What would a "good education" for young women consist of in the mind of Elizabeth Missing Sewell? On what principles would good teaching be grounded? Earlier in this chapter we looked at Miss Sewell's own school experience through her eyes and found it wanting. Miss Crooke — in fiction, Miss Cookham — admirable though her stress pn exactness and simplicity might have been in its intent, was too harsh and unloving. Mrs. Carter's, or the school at Bath, while allowing freedom for intellectual and social growth, Miss Sewell found unacceptable for its blend of fashion consciousness and pious rhetoric, not to mention its inadequacy to meet the academic needs of bright teen-age girls. In Miss Morton of Amy Herbert we met Miss Sewell's ideal governess, whose Christian humility dictated a firm but loving approach to her charges' education, we but found her actual methods left to the reader's imagination. We have looked at some of the problems of matching governess to position and preparing the governess for her position, as discussed in NoteBook of an Elderly Lady and Principles of Education. Now, to consider Miss Sewell's view of boarding schools, high schools, and higher education for women, it will be useful to go more deeply into her own philosophy of education and try to determine some of the sources from which it derives. As always one begins with religion — the cornerstone of all education for Miss Sewell. We remember that she drew from Butler's Analogies the notion of each individual's destiny being inseparable from the moral k order of the universe. But for Miss Sewell the teaching of religion goes further than the mere recognition of a purposeful universe operating according to God's law. It means instruction in the Faith. "The Faith" is of course Anglo- Catholic Christianity.

In "Definite Religious Instruction" (Chapter XXV of Principles of Education), one finds the blend of via media common sense and religious exclusiveness that we have come to expect of Elizabeth Sewell. She begins by asserting that, whereas obedience and truth may be the object of the parent of any religious persuasion, "to recognize the primary duty of reverence belongs exclusively to the Christian" (p. 359). From there she narrows the field by ruthlessly disposing of the excesses of the Ritualist on the one hand and the Evangelical or Nonconformist on the other. To rely on a knowledge of the Black Letter Saints or the Gregorian chants to make Christians of children is to build on "blue slipper" mud — a mud common in certain parts of England which hardens to the consistency of rock, but only until the rains come. Quoting texts, extracting confessions, and urging "increased spirituality" — practices she ascribes to the Evangelicals — arouse an equally elusive type of religious feeling in children. What will "awaken the heart" of a child is the following thought: "Any action, be it ever so trivial, which is done deliberately with a view to please God, does please Him. Let the next thing that presents itself in the way of duty — no matter what — it may be only writing a note, be performed with the thought that God is looking on ... and approving it, because it is an effort made definitely for Him . . . " (p. 369).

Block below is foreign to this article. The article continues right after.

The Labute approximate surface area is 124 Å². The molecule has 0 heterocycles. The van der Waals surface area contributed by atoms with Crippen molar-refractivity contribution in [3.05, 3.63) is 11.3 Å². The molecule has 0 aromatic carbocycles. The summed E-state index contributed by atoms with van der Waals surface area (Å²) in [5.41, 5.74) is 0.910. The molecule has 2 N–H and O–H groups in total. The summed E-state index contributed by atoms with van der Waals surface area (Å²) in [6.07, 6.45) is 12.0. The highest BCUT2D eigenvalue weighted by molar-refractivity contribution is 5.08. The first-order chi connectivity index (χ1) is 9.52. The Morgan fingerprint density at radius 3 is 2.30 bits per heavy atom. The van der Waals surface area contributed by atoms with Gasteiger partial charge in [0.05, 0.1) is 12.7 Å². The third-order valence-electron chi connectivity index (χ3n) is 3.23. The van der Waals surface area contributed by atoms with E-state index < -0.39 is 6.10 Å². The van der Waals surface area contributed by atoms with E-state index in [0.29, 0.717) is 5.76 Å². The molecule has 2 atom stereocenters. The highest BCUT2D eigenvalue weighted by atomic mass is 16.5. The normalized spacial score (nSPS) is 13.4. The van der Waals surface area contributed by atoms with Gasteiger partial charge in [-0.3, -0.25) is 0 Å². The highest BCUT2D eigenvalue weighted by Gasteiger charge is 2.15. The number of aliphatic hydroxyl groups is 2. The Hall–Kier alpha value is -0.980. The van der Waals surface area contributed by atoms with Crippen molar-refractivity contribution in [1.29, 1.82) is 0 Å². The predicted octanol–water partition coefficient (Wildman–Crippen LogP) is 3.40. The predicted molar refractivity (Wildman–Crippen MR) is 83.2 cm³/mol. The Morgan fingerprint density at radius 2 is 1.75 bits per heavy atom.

Duty! The very word rings like a battle-cry through Victorian literature. So commonplace was the concept in the teaching of children and young persons that one would be surprised not to find it in a writer like Elizabeth Sewell. To borrow Matthew Arnold's terms, one would expect the "Hebraic" to predominate over the "Hellenic" in Miss Sewell's philosophy. At the same time there is strong stress on self-development in Principles of Education. Might she have been influenced by Rousseau and his intellectual descendants? To foster in a child a sense of duty based on the idea that God is constantly looking over his shoulder would seem a far cry from the opinion of Jean Jacques Rousseau that religious teaching should be postponed until adolescence. Yet the concept of educating a child according to nature must surely derive from Rousseau. Whether Miss Sewell ever read Emile (1762) cannot be determined, but her good reading knowledge of French and wide acquaintance with French literature1 would suggest that she may very well have known at least some of Rousseau's writings Emile available. Besides, she could scarcely have failed to feel Rousseau's influence through English disciples such as Thomas Day, author of Sanford and Merton (1783-89) and the Edgeworths. We know from the Autobiography (p. 53), that she was acquainted with Maria Edgeworth's tales, and she may very well have read Practical Education (1798) by Maria and her father, Richard Lovell Edgeworth.